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From Dov Rosenberg <>
Subject Re: AW: Search engine friendly URLs
Date Sun, 03 Oct 2004 15:53:16 GMT
When I suggested using Apache I implied that Apache would be on a separate
physical server. If possible even dynamic content can have static images
that can be served up using Apache. Our application tracks references to the
dynamic images that are stored in an application managed directory structure
on the filesystem. The only thing Tomcat needs to do is generate the HTML
pages, the web server handles all of the media requests.

Otherwise your Tomcat instance is handling all of the requests thru a single
network interface (unless you have multiple NICs and Ips) which will cause a
significant issue under load and makes your application much harder to scale
in a data center.

Tomcat may be "nearly" as fast as Apache at serving images, but why burden
it doing twice the work. I think the whole mod_jk thing is very poorly
implemented. I haven't tried mod_jk2 - hopefully it is more efficient and
easier to implement.

On 10/3/04 11:18 AM, "Steffen Heil" <> wrote:

> Hi
>> If you want to be able to scale your application, you need to be able to
> move the static image handling out of tomcat to a separate web server. Using
> Tomcat to handle both application chores and web serving chores will limit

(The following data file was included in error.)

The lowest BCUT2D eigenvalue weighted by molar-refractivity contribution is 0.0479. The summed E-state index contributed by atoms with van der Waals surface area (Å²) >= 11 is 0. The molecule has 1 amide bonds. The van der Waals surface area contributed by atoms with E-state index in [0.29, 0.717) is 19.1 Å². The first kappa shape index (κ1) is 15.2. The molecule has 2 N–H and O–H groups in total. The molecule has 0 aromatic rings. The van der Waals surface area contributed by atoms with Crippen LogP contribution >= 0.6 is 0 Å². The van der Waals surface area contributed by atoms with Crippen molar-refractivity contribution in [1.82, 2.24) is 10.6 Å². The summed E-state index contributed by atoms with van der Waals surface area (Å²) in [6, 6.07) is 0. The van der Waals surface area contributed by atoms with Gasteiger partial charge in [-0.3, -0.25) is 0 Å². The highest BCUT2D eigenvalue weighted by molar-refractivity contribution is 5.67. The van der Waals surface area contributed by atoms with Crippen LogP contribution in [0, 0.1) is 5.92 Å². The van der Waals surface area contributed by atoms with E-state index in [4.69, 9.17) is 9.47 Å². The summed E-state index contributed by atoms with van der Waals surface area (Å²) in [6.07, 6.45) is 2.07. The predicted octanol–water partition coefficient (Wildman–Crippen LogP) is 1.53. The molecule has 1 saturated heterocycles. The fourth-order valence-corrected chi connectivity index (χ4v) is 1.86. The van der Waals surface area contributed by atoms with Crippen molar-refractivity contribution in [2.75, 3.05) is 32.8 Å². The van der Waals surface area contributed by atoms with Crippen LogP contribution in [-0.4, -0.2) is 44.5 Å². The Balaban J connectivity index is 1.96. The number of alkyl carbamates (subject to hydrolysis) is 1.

> the overall scalability of your system.
> I strongly disagree.
> Tomcat is nearly as fast as apache in serving images.
> So, yes, you can save a little time using apache, BUT remeber that the
> apache slows tomcat down. You need cpu-cycles for apache, for mod_jk and
> additionally for tomcat. Those cycles for apache and mod_jk are not
> nessesary, since tomcat can work standalone.
> So the question comes down to decide wether the overhead of handling apache
> and mod_jk for dynamic content is smaller then the difference of apache and
> tomcat in serving images. I guess with current versions of tomcat the
> overhead to apache and mod_jk is even bigger.
> Hence, tomcat alone will be faster.
> (Please also consider, that static content will mostly be taken from the
> browsers cache, whereas dynamic content needs to be received from tomcat.
> That means that the time won by using apache for static content needs to be
> a magnitude higher than the overhead of mod_jk. That's simply not the case.)
> Tomcat cannot do rewriting, that is correct, but it does not need to:
> I use url such as:
> /content/pages/test.htm
> where content is mapped to my servlet.
> The parameter is simply the rest of the url.
> You could do:
> http://localhost/
> and parse the rest of the url to
> section = books
> and
> subsection = architecture
> Simply map to your servlet.
> Reagrds,
> Steffen

Dov Rosenberg
Conviveon Corporation

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